C# and its difference with Java part 2

Conversion

In Java, we use a parse method to convert one type of data to another.

An example would be the parseInt() which converts the string representation of the integer to an integer data type.

int x = Integer.parseInt("42");

A similar way exists in C# and some of them are listed below.

  • ToBoolean
  • ToByte
  • ToString
  • ToInt16
  • ToInt32
  • ToInt64

As an example I would use my parseInt() example of turning the String 42 to an integer but instead use the ToInt32 to demonstrate syntax of C# when converting one type of data to another.

int x = Convert.ToInt32("42");

Arrays

Both Java and C# provides the functionality of arrays such as the simple array (int[] x) and jagged array or array of arrays(int[][] x). C# provides another way of creating an array which is a multi-dimensional array (int[,] x). In a glance multidimensional and jagged arrays looks similar functionality-wise but there are still a few difference between the two.

First would be the initialization for a jagged array, each array of the array would need to be initialized more commonly through a loop but with a multidimensional it can be initialized in one statement.

Example of Jagged Array initialization in C#.

int[][] jaggedArray = new int[2][];
for(int i = 0; i <2; i++)
{
jaggedArray[i] = new int[2];
}

Example of Multi-dimensional Array initialization in C#.

int[,] mulArray = new int[2,2];

Another would be they’re use of memory, a jagged array creates an array of object for each array which consumes more memory compared to an multi-dimensional array.

Constants

Another similarity between C# and Java would be their use of constants which are fixed values that may not be changed throughout the program’s execution.

In Java, we use the keyword final.

final int meaningOfLife = 42;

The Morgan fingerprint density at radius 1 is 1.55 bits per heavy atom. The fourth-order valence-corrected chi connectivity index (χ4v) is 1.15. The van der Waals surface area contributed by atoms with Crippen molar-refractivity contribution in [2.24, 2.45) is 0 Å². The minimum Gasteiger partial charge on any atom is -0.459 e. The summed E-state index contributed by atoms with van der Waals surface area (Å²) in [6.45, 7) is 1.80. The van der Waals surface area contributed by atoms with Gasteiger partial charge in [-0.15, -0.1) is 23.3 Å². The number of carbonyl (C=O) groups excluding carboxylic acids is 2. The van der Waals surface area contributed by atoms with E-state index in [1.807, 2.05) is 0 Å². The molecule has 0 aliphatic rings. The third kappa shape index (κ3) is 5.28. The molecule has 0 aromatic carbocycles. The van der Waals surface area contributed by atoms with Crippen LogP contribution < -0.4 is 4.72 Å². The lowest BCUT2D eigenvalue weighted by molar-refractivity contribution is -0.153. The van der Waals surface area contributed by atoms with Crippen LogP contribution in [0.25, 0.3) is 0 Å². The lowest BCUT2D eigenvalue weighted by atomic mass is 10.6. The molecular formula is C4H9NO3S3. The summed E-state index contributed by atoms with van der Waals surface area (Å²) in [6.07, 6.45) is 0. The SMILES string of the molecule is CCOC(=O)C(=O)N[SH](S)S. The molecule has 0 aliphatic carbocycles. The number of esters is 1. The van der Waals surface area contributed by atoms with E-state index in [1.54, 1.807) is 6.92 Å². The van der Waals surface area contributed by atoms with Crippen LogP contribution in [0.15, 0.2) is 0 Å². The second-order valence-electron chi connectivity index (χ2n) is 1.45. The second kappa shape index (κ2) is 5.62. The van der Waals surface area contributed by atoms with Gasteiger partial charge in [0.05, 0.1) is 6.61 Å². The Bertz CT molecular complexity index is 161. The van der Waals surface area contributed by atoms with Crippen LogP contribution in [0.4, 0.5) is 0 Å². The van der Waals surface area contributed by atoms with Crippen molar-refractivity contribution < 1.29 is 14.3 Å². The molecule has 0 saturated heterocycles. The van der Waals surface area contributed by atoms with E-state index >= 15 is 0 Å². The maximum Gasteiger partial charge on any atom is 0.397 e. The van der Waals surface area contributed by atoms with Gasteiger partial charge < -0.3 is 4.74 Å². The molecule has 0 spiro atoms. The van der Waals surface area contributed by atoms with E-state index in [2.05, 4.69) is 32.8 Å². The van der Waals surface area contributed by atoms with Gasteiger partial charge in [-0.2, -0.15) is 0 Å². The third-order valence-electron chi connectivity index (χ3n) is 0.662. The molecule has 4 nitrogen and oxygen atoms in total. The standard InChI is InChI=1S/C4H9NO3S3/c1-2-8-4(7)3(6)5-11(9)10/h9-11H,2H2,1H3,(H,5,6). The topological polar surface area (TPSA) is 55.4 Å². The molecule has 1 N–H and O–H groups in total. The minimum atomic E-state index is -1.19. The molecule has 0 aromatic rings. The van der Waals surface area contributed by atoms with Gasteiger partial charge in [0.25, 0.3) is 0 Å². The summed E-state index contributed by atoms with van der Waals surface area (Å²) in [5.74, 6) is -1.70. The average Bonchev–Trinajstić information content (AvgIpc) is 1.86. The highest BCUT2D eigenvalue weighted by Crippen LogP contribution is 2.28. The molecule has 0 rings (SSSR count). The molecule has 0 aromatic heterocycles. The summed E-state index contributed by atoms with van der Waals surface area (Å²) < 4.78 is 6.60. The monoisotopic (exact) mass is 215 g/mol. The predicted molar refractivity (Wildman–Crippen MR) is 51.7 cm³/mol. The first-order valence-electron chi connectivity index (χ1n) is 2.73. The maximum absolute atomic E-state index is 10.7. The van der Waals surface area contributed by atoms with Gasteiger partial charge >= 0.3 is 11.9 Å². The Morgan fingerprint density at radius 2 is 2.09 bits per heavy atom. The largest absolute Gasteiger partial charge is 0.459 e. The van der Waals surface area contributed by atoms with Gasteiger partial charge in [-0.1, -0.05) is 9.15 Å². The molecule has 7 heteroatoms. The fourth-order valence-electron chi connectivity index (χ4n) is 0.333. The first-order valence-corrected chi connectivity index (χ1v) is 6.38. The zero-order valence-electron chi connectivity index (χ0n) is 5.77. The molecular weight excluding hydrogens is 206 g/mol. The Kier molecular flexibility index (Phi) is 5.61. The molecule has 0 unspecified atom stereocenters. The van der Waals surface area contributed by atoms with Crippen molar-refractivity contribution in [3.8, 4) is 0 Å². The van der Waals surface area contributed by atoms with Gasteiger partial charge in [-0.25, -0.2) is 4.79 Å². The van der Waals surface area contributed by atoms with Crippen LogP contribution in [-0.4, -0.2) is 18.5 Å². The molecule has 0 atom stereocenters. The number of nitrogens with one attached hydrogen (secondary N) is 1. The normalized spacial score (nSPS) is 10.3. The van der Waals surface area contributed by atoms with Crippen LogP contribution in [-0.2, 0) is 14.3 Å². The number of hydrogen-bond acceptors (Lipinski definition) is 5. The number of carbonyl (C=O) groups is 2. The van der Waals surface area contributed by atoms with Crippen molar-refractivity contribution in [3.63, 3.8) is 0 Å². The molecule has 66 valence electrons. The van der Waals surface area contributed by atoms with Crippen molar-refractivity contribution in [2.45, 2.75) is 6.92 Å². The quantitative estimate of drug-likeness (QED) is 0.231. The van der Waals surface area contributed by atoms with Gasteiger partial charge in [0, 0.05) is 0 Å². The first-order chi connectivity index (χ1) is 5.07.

While in C#, we use the keyword const

const int meaningOfLife = 42;

Loops

C# adds another kind of loop to the popular for and while loops which is called foreach. The foreach loop can be used to iterate through a collection such as an array but cannot add or remove any elements on the collection.

The syntax for the foreach loop is:

foreach(<datatype> <variable name> in <collection name>)

An example would be:

int[] arr = new int[4] {1,2,3,4};
int index = 0;
foreach(int i in arr)
{
Console.WriteLine("Value at Index{0}: {1}", index, i);
index += 1;
}

The result of the previous code would be:

Value at Index 0: 1
Value at Index 1: 2
Value at Index 2: 3
Value at Index 3: 4

Nullables

C# provides a special kind of data type called nullables, which allows the variable to be assigned a value within its range and also a null value. This can be useful when working with databases.

The syntax for nullables is shown below.

<datatype>? <variable name>

Example:

int? num1 = null;
int? num2 = 42;
Console.WriteLine("1st Nullable shows: {0}", num1);
Console.WriteLine("2nd Nullable shows: {0}", num2);

The result of the previous code is:

1st Nullable shows:
2nd Nullable shows: 42

Sometimes it might be useful to have a default value when working with nullables which is where the null coalescing operator (??) comes in handy. When the first operand is null it returns the second operand, otherwise it returns the first one.

Example of null coalescing operator.

int? num1 = null;
int? num2 = 42;
int num3;
num3 = num1 ?? 7;
Console.WriteLine("num3 shows: {0}", num3);
num3 = num2 ?? 7;
Console.WriteLine("num3 shows: {0}", num3);

The result of the previous code is:

num3 shows: 7
num3 shows: 42
One clap, two clap, three clap, forty?

By clapping more or less, you can signal to us which stories really stand out.